Today’s monitors can easily exceed the brightness and contrast that a print can display, so it’s important for us to be working with a high-quality and calibrated monitor. If you are not working with a high-quality, calibrated monitor, you can never expect your prints to look like what you see on screen.

Every choice we make when editing our images depends on what we see on our display. If the monitor is too dark, we’ll adjust our images so they end up being too bright. If the monitor is too contrasty, we’ll force our images to end up being overly flat. It just can’t be overstated how important using a good, calibrated monitor is to the editing process.

Here at National Parks at Night, we love our BenQ monitors. They cover 99 percent of the Adobe RGB color space and have the manual controls necessary to perform an accurate calibration. Both of these qualities are necessary for them to be considered high-end photography monitors, but they also go a step further by being calibrated straight out of the box.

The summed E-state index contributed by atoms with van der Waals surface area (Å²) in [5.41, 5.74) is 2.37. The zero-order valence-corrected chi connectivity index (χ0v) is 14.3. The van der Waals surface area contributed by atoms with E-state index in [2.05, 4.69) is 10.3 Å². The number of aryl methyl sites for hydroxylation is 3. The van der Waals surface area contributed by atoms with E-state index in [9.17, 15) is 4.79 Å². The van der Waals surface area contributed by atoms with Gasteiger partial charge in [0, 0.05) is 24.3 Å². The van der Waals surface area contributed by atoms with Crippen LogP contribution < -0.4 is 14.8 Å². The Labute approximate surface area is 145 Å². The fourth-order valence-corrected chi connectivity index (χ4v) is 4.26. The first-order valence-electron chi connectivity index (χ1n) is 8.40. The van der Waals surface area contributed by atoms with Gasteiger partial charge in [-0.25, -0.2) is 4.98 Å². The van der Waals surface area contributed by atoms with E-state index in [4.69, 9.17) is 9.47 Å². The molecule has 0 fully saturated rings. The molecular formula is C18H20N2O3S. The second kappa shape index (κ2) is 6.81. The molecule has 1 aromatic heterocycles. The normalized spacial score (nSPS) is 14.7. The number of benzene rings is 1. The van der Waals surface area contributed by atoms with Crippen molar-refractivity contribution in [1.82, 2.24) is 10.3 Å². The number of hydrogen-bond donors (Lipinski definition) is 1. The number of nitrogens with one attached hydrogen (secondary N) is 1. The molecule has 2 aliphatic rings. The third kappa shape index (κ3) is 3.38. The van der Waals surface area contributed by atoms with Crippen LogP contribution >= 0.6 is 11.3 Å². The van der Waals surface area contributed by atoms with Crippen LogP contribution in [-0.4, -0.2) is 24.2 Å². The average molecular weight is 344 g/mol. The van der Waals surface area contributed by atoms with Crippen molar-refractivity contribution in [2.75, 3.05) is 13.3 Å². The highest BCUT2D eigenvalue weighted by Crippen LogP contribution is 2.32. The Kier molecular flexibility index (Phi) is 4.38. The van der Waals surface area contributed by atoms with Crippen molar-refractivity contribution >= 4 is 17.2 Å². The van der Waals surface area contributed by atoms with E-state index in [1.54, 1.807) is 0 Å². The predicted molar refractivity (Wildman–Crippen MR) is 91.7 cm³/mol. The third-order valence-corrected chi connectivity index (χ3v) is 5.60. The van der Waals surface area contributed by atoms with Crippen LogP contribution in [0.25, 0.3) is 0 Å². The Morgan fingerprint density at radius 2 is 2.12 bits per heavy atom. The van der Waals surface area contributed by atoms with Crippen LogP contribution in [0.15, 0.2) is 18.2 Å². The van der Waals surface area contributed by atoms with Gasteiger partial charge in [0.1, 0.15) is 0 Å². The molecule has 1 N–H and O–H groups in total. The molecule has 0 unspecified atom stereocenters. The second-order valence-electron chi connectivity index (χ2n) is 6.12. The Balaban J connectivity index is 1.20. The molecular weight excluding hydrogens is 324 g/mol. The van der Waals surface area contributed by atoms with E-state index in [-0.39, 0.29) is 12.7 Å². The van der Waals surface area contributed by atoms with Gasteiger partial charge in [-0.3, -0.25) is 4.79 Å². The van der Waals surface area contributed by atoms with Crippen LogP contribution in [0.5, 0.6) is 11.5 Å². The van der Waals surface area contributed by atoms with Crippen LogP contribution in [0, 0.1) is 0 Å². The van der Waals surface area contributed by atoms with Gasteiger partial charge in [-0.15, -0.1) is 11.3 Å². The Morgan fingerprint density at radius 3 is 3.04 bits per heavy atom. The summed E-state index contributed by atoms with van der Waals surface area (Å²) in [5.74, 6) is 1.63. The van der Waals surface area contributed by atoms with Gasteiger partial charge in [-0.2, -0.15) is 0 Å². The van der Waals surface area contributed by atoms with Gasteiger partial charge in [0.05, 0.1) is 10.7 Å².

For less than $400 you can get the BenQ SW240 24" Photovue. For just a little more you can upgrade your screen real estate to 27 inches with the SW2700PT.

Even the best screens in the world, however, will drift out of calibration. Despite starting off accurate, they drift into being too bright, too dark, off color, or displaying too much or too little contrast. So it is essential that we continue to calibrate our monitors as we use them.

Our favorite colorimeter, the X-Rite i1Display Pro. We use this on our monitors at home, and on our workshops too, for calibrating TV displays and projector/screen combos in the meeting rooms.